- 75 g Three Cornered Leek (leaves, stems and roots, if available, all finely chopped)
- 5 organic or free-range local eggs, beaten
- Salt and pepper to taste
Peel, dice and cook the potatoes in plenty of water, for about 10 minutes or until just cooked. You’ll be able to place a knife through the potatoes easily, though not so soft that the potatoes fall apart. Strain off the liquid and return to the pan on a low heat for a minute, just to evaporate off any remaining liquid.
Heat the oil in a saucepan approximately 25 cm across in size, over a medium heat. When the oil is hot, add the potatoes, alexanders and salt and pepper and fry for about 8 minutes, turning to fry on each side, when needed. Some of the potatoes will be golden brown after this time.
Briefly mix in the eggs and three-cornered leek, ensuring that the mixture is evenly spread across the pan. Cook for a further 8 minutes, or until the eggs are almost set.
Place under the grill for 2-3 minutes to set and and turn the frittata golden. You can carefully slice and serve while warm, or when cold. Serve as part of a main meal with a luscious salad, or eat as a snack.
*Permission is needed from the land owner to dig up plants, otherwise you are breaking the law.
Blackberries - everyone knows them, everyone forages them. Blackberries make everyone a forager, and what a perfect fruit to be picked. Growing in abundance, and packed with vitamin C and fibre, this humble fruit unites cities, waysides, hedgerows, countryside and wasteland through their presence, it even connects us all back to the Stone Age, as there's evidence that we've been eating this fruit since then.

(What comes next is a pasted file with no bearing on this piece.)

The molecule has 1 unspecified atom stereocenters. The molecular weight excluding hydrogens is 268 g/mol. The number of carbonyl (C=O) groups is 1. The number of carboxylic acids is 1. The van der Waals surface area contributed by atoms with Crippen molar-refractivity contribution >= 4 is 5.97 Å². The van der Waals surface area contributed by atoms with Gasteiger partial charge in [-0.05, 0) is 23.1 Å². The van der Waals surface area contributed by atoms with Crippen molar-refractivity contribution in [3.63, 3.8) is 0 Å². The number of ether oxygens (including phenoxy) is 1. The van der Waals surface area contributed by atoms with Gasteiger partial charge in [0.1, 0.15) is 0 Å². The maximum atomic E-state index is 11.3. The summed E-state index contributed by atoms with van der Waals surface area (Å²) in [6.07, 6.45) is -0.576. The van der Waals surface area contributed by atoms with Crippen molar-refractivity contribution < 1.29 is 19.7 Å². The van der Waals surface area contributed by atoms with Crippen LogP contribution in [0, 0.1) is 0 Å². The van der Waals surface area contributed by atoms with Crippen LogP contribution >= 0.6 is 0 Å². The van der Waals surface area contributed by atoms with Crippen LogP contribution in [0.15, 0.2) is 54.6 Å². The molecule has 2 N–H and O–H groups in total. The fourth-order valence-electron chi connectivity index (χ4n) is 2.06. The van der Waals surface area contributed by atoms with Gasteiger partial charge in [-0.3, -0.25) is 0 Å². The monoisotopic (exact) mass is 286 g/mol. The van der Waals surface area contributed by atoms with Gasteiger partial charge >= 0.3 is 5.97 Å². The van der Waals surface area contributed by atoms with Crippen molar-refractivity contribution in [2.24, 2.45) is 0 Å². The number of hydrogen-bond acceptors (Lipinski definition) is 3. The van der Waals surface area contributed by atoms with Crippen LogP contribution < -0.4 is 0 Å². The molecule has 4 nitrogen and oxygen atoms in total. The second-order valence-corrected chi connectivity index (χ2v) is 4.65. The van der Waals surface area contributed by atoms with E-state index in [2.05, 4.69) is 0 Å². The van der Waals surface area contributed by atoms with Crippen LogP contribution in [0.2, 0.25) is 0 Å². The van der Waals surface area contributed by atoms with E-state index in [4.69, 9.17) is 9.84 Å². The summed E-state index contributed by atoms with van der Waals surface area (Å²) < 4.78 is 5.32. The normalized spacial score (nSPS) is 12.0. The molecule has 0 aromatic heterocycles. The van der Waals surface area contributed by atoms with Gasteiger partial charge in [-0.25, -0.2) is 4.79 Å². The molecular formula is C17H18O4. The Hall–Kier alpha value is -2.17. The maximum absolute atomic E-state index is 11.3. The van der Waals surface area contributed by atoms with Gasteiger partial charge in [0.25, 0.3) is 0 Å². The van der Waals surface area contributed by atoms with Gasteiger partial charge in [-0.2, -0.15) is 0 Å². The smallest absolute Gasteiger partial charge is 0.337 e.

Back to the current day, a couple of weeks ago I was foraging with a group of keen staff and chefs from Bordeaux Quay deli, restaurant & cookery school. Based on the harbourside of Bristol, just off the city centre, for our foray we congregated on the Bristol Downs (one of my favourite green spaces within this city) to foray together. And guess what, amongst many other goodies, we picked blackberries.
Now, I could list the things we found, and various stages that different ingredients are in as they get experimented with, stored and process at BQ. However, that list of plant names might leave you scratching your head and non-the-wiser. Though if I talk about BLACKBERRIES - ah, blackberries, we know we're speaking the same language!
Blackberries on the Isles of Scilly, where they can taste slightly salty!
So what have you done with your foraged fruits? Blackberry and apple crumble or pie, syrup, ice cream, sorbet, blackberry vinegar or wine maybe?
Well, here's a new one for you, from the Kelly Sealey, the Head Chef at BQ. And by the way, incase you like the sound of it, Foraging Experiences followed by cooking tuition can now be booked for private groups in Bristol, at an award winning venue which specialises in local produce, click here to find out more!
Meanwhile, here's the recipe;
Mackerel salad with a blackberry dressing
By Kelly Sealey
For the fish
2 eggs, beaten
4 mackerel fillets
70g unsalted butter
1 lemon, juice only
Place the oats onto a plate and season with salt and black pepper. Pour the beaten eggs into a bowl. Dip each mackerel fillet into the beaten egg, roll it in the seasoned oats.
Heat the butter in a pan over a medium heat. When the butter is foaming, add the coated mackerel fillets and fry for 1 ½-2 minutes on each side.
Turn the fillets carefully and fry for a further 2-3 minutes, or until the fillets are crisp and golden-brown on both sides and completely cooked through. Remove the pan from the heat and squeeze over the lemon juice
For the salad
Handful of blackberries
Radish, thinly sliced
A dash of red wine vinegar
Pinch of dried chilli
25ml olive oil
Place the vinegar, oil, chilli and 2 crushed berries in a bowl, whisk and add salt and pepper to taste.
Add the salad and toss lightly. To serve place the salad on the plate, fish neatly in the middle and drizzle extra dressing.